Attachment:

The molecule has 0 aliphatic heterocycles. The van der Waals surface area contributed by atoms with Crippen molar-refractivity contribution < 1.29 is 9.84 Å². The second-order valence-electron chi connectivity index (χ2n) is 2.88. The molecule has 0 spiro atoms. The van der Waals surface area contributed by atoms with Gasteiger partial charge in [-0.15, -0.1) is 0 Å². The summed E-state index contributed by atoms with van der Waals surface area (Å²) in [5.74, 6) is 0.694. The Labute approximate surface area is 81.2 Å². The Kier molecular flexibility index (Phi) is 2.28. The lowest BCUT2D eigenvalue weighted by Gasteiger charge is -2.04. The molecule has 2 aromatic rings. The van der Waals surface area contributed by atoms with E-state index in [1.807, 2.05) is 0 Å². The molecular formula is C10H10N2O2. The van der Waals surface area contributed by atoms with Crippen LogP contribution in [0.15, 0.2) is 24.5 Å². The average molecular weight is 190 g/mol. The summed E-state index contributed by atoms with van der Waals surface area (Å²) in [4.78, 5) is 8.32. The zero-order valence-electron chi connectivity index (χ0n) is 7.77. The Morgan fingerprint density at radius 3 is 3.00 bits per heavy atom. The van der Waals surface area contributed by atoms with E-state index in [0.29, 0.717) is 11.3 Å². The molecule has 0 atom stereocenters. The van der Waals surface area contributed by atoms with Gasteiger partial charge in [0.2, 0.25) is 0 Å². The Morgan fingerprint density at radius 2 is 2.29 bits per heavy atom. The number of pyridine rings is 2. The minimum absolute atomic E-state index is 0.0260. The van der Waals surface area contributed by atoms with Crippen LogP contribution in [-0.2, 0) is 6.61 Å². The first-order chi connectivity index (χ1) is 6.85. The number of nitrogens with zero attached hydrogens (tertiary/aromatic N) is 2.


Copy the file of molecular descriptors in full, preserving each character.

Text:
The molecule has 0 aliphatic heterocycles. The van der Waals surface area contributed by atoms with Crippen molar-refractivity contribution < 1.29 is 9.84 Å². The second-order valence-electron chi connectivity index (χ2n) is 2.88. The molecule has 0 spiro atoms. The van der Waals surface area contributed by atoms with Gasteiger partial charge in [-0.15, -0.1) is 0 Å². The summed E-state index contributed by atoms with van der Waals surface area (Å²) in [5.74, 6) is 0.694. The Labute approximate surface area is 81.2 Å². The Kier molecular flexibility index (Phi) is 2.28. The lowest BCUT2D eigenvalue weighted by Gasteiger charge is -2.04. The molecule has 2 aromatic rings. The van der Waals surface area contributed by atoms with E-state index in [1.807, 2.05) is 0 Å². The molecular formula is C10H10N2O2. The van der Waals surface area contributed by atoms with Crippen LogP contribution in [0.15, 0.2) is 24.5 Å². The average molecular weight is 190 g/mol. The summed E-state index contributed by atoms with van der Waals surface area (Å²) in [4.78, 5) is 8.32. The zero-order valence-electron chi connectivity index (χ0n) is 7.77. The Morgan fingerprint density at radius 3 is 3.00 bits per heavy atom. The van der Waals surface area contributed by atoms with E-state index in [0.29, 0.717) is 11.3 Å². The molecule has 0 atom stereocenters. The van der Waals surface area contributed by atoms with Gasteiger partial charge in [0.2, 0.25) is 0 Å². The Morgan fingerprint density at radius 2 is 2.29 bits per heavy atom. The number of pyridine rings is 2. The minimum absolute atomic E-state index is 0.0260. The van der Waals surface area contributed by atoms with Crippen LogP contribution in [-0.2, 0) is 6.61 Å². The first-order chi connectivity index (χ1) is 6.85. The number of nitrogens with zero attached hydrogens (tertiary/aromatic N) is 2.